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Rescue Teams Ready for Gulf of Mexico Oil Spill Wildlife Victims

A Gannet, recovered offshore on Friday and taken to a rehabilitation center to be cleaned-up and nursed back to health, is only the tip of a potential calamity facing the region's birds, sea turtles and marine mammals.

Besides the rescued bird, several sperm whales seen swimming in and around the oil slick earlier. Per Dr. Michael Ziccardi, a veterinarian overseeing some of the wildlife rescue teams in the region, no "confirmed animal impacts" have been reported yet; but he added, "that is not going to stay the same. We are expecting many more (casualties) in the days to come. We hope that number is not catastrophic. We're hoping for the best, but planning for the worst."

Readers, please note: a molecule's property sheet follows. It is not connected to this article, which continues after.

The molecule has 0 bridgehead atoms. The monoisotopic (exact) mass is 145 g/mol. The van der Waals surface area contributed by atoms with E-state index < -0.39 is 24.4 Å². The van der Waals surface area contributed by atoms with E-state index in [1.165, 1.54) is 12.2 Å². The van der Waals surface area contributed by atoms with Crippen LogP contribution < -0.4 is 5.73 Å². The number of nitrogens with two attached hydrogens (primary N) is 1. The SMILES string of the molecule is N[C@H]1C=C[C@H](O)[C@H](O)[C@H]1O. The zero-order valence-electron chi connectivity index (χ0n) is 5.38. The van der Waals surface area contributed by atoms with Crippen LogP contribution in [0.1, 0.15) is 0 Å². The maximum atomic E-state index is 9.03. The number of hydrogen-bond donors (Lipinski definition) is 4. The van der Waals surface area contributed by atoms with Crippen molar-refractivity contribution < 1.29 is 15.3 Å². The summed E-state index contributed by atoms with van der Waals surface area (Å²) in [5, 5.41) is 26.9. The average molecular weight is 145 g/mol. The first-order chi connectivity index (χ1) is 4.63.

Ziccardi is director of the Oiled Wildlife Care Network in California, a hub for the world's leading experts in capturing and caring for oil-soaked sea life.